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Feature: Hot Laetitia Casta

The Victoria’s Secret model gets used to the high life

Laetitia Casta, Victoria's Secret

Laetitia Casta models lingerie during a Victoria's Secret fashion show in New York City on February 3rd, 1998

Evan Agostini/Liaison/Getty

Just when the era of the supermodel — a time when beautiful giants roam the earth, dedicating hamburger joints and hosting television programs — appears to be closing, along comes Laetitia Casta. Like Clark Kent ducking into a phone booth, twenty-year-old Laetitia Casta is making a transition: from mere model to supermodel. Her Victoria’s Secret catalog covers have already made her a household image; suddenly, she’s a household name. Her first movie is to be released in her native France this winter. Her new Victoria’s Secret TV campaign (in which Laetitia stalks through an empty mansion, demonstrating a new line of all-cotton underwear) is striking a blow for model freedom everywhere, extending the limits of what can be shown in prime time. She’s the antidote to the Kate Moss waif, suggesting that what models really need is not higher living or more exotic boyfriends but healthier eating and outdoor pursuits. Unlike Cindy or Naomi or Linda or Christy, she doesn’t try to make you believe that there’s anything tricky about being a model. “She’s completely comfortable with this insane body,” is how Ed Raisick, creative director of Victoria’s Secret, puts it.

Photographer Herb Ritts remembers being at a party last winter and running into Leonardo DiCaprio. All DiCaprio wanted to know was whether Ritts knew Laetitia Casta. “Oh, yeah, she’s terrific,” Ritts told him. DiCaprio, Ritts recalls, just said, “Oh, my God.”

Laetitia Casta is five feet seven inches tall. She’s not built along standard model lines — not tall, not thin. She looks healthy, like a girl you might see exploring Europe with a Eurail pass, living out of a backpack, the kind of girl who could make a pretty decent meal out of potato chips and a Coke. She has long chestnut hair and a wide face — when she smiles, it goes as round as a tomato. Her clear skin is so expressive that when she lifts her eyebrows, her forehead crinkles in three places: little dots of punctuation, exclamation marks, questions. She has blue-green eyes.

She’s never accepted the social dimensions of beauty — being standoffish and remote, being inaccessible. She’s accessible; she’s right there. But when she slips in front of the camera, something happens, as it does when an athlete takes the field. She fixes her blue-green look at the lens and her hair tosses, her skin smooths, her lips protrude — it’s as though her claws of beauty are coming out.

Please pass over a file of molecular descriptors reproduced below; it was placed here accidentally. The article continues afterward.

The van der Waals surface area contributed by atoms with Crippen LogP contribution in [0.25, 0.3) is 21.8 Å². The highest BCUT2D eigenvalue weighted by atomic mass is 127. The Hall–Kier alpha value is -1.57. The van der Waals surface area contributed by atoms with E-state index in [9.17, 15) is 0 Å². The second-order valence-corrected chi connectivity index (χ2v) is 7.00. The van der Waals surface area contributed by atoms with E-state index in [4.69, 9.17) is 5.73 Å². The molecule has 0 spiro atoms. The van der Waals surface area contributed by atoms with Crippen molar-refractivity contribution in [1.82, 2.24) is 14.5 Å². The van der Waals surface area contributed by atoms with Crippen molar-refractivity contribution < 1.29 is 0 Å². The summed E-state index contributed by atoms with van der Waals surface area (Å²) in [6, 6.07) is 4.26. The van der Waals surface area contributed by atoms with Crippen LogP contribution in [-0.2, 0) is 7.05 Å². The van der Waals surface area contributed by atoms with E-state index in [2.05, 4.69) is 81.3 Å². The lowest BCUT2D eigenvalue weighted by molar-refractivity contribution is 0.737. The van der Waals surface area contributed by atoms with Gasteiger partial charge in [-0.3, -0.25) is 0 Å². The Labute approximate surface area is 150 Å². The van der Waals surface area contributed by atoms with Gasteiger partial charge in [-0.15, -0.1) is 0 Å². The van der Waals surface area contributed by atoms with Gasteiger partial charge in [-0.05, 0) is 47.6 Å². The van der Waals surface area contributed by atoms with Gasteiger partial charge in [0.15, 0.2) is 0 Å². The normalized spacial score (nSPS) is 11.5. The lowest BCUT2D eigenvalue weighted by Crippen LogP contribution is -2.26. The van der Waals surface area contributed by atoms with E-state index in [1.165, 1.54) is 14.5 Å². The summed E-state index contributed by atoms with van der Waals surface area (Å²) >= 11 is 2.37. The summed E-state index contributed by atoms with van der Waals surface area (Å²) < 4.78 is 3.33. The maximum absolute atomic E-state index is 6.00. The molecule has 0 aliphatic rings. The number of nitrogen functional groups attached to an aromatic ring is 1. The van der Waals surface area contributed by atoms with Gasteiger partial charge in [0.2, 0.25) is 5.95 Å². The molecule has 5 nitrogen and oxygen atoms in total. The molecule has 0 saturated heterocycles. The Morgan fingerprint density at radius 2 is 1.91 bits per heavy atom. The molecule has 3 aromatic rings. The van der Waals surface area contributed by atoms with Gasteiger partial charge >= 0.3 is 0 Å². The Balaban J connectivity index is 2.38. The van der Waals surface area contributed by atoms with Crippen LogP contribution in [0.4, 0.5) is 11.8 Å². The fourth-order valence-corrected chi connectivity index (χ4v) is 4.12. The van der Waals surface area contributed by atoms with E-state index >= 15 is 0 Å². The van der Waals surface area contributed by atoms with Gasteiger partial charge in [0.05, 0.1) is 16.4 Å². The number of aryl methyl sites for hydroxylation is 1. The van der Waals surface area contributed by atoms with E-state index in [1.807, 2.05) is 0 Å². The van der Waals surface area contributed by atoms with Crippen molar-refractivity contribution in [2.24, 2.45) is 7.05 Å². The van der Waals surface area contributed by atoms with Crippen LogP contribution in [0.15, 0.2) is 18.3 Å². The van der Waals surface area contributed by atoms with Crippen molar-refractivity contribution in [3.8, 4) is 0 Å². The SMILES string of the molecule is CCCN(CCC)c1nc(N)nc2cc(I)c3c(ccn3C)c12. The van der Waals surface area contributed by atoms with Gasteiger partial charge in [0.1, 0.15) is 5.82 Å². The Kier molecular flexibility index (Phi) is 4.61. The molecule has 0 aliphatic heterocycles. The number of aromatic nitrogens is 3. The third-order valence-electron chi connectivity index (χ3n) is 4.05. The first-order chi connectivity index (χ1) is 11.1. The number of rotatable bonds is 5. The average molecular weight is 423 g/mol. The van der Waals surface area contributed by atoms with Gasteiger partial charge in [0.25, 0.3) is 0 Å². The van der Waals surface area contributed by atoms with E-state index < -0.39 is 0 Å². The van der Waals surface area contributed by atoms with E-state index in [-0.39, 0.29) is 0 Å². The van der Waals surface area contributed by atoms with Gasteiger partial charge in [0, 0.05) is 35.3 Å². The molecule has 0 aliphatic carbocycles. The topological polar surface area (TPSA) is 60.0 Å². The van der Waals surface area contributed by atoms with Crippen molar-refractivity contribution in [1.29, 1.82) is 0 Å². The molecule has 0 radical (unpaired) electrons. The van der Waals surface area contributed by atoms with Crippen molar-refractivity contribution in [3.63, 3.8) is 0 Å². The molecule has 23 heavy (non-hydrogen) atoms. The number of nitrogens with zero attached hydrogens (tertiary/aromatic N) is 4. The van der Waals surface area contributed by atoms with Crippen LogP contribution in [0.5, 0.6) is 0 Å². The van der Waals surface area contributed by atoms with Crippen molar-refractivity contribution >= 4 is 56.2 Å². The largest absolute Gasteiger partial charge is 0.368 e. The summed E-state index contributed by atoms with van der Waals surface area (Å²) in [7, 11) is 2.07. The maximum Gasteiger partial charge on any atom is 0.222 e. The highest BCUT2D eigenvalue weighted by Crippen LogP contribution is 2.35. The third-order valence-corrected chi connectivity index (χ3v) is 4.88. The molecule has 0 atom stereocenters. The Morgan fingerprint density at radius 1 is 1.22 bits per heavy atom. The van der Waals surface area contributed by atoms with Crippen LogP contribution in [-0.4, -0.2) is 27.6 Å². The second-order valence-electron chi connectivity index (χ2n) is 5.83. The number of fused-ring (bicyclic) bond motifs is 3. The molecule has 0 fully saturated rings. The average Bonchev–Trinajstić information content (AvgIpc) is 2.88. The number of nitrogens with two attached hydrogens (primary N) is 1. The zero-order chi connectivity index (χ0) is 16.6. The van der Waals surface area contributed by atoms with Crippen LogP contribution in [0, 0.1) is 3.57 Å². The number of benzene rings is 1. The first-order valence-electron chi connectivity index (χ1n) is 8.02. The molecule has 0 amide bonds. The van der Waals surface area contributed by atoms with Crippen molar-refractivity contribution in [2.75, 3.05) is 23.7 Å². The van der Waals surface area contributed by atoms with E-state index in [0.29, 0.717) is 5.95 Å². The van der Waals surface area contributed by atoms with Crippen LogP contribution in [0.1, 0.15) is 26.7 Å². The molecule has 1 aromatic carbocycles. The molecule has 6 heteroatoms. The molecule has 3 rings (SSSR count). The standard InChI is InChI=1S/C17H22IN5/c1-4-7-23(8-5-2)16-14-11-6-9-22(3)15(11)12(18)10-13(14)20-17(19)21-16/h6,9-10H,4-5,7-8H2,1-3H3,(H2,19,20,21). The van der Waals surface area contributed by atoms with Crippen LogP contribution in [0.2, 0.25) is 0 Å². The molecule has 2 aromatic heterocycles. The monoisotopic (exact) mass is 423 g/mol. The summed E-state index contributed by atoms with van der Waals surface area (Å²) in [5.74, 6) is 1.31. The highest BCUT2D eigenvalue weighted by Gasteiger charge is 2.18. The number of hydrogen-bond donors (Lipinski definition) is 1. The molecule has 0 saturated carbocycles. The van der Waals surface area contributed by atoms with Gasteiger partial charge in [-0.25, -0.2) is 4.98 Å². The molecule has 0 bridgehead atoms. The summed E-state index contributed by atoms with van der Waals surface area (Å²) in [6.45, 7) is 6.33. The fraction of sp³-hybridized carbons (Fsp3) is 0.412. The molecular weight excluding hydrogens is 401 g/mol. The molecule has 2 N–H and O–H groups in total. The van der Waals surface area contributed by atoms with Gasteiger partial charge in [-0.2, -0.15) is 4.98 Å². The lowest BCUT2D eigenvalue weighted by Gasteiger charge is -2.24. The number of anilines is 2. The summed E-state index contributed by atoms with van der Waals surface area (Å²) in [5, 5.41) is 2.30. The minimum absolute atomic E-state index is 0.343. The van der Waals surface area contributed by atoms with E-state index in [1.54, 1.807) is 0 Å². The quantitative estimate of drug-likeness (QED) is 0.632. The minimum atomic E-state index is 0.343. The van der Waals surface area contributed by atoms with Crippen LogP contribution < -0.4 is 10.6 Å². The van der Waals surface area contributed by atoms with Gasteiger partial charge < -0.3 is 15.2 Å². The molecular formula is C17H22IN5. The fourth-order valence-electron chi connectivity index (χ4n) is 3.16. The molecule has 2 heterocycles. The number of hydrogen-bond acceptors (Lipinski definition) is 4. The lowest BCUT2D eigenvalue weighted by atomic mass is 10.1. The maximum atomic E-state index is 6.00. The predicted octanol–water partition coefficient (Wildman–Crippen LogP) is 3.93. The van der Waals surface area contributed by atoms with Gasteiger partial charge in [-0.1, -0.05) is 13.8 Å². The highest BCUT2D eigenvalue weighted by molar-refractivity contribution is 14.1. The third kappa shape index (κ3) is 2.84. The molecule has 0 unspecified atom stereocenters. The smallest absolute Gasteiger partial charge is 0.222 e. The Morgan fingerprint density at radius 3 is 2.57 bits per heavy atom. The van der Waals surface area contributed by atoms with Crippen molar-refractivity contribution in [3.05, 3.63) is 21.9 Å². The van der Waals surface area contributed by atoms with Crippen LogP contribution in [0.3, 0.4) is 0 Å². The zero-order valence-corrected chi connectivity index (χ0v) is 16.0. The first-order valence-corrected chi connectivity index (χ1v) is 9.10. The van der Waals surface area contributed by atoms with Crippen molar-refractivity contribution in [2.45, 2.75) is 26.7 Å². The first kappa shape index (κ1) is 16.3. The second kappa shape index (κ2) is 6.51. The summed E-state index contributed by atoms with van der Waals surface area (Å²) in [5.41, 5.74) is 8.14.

For four and a half years, Laetitia Casta has been living the fashion life, skipping from location to location, posing on beaches and mountaintops, moving in a noisy blur where sometimes there are photographers and sometimes there are strange cities and people asking for your passport. So, of course, sometimes she forgets things. Once she stepped into a taxi in New York, slipped off her sandals, paid her fare and watched the driver pull away with a new pair of lady’s shoes. Twice, on airplanes, she stuck the ticket for her connecting flight in the seat pocket in front of her, then got off the plane with no ticket. One time she heard a song she loved in a supermarket, forgot it was a place to buy food and started dancing. “Then everybody started dancing,” she says. “It was so fun.” This happened in New York. “Of course,” she says, “if I do that in France, they kill me. Because it’s so snob.”

Sometimes, when things slow down, Laetitia Casta will consider the model’s life — she’ll sit in a chair against the clapboard wall of a house by the beach and sigh, as if catching the scent of her own good fortune. “We’re so lucky: outdoors, beautiful views, nice people, good music,” she’ll say. “I have some times when it’s like ting! I look around and I feel full. I feel peace. I think, ‘Wow, I don’t have any problems.”‘ Then she laughs. She keeps a few friends in each of the three cities that revolve in the model solar system — New York, London, Paris — the way high-altitude climbers stash oxygen bottles for themselves on summits; her friends warn her not to sound too happy. People will read about her and say, “Why’s she so happy? I don’t like Laetitia Casta.” But Laetitia disagrees. “Why I shouldn’t be happy?” she asks. “Because everybody’s not happy? I don’t understand that, either — and I have a big French mouth.”